I once heard Greg Laurie expound this discourse using a newer translation. He pointed out, that Nichodemus' use of "we" instead of "I" reminded him of the people who start asking for advise by begining with, "A friend of mine has this problem..." Nichodemus was speaking a a Pharisee, not an individual. The thing that is lost in modern translations, is that Jesus' response is to Nichodemus as an individual.
Consider also v7:
Quote:

7 Marvel not that I said unto [b]thee[/b], [b]Ye[/b] must be born again.


This is where we really see an separation between Nichodemus and the Pharisees, in Jesus' words. In response to Nichodemus' "How can a man be born when he is old?..", Jesus responds by clarifying. He isn't saying that Nichodemus needs to be born again, as much as that all the Pharisees (even perhaps all humanity) need to be born again in order to see the kingdom of God.

While this is only scratching the surface of this passage, my purpose for raising it, is to highlight something that is missed by removing "thee/thou" from the language, and replcing it with "you". These days it would be bad English to say "yous", when refering to a group of people, instead of "you". Well, once upon a time, it would have been bad English to use "you", when refering to an individual, instead of "thou". It's not that hard to grasp either. We use these rules all the time, when you consider comparing "I" with "we" and "me" with "us". Well al you need to do is compare "thou" with "I" as you compare "ye" with "we". And then "thee" with "me" and "you" with "us". Confused? That's okay, theirs always the modern translations until you get it.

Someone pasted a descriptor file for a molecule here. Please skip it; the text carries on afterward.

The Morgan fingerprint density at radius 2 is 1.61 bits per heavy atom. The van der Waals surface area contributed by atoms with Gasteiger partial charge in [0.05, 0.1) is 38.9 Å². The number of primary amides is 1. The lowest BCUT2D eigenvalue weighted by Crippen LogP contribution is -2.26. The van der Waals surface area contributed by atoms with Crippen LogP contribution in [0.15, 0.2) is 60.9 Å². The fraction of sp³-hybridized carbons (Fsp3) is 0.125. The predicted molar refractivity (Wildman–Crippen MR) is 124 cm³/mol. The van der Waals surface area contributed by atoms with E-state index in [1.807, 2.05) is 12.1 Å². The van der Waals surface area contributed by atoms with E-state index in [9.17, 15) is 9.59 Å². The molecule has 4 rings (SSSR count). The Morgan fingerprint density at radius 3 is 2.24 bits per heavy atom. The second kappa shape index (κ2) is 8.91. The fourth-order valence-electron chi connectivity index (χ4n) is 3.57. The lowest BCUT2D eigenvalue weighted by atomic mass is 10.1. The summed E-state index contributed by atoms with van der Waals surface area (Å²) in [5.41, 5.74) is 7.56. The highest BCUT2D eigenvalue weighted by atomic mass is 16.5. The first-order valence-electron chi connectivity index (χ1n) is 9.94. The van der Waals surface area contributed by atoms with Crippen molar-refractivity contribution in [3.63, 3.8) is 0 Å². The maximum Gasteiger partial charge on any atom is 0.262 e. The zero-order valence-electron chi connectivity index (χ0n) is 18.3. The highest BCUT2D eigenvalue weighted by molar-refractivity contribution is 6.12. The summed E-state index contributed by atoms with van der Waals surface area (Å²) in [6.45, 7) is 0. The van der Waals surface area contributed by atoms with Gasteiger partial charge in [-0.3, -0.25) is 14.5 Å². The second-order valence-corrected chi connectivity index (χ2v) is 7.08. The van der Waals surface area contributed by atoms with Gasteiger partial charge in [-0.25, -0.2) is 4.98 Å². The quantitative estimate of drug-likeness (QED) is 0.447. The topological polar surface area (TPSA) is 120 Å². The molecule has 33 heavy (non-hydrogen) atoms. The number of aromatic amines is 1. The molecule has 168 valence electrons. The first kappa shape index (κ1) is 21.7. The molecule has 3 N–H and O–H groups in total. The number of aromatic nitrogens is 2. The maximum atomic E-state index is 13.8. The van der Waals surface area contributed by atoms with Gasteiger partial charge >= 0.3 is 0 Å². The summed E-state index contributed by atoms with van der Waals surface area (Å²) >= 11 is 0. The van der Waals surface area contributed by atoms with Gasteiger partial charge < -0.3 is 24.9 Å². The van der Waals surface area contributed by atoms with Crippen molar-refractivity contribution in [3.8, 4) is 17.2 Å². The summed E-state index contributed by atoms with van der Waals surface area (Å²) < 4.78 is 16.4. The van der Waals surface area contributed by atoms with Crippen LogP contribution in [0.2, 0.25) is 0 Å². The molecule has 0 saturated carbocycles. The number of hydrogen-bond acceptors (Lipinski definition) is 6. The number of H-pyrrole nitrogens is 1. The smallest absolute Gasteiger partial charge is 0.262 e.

Granted I am oversimplifying things here, but I would much rather read a translation that one can readinly assertain the meaning of the English word used, without the confusion that the varying degrees of slang and sarcasm create.

But hey, that's just me.:-)


_________________
Aaron Ireland

 2006/1/26 17:25Profile









 Re:

Good posts.

The clincher here for me was "The Comparative Charts" out there.
I always compare whatever I'm reading to the Greek or whatever, so I've stayed with KJ for that and other reasons also....

Learning more about the minds of Westcott & Hort, and then what the different "Versions" of God's Word has done to the Church in general....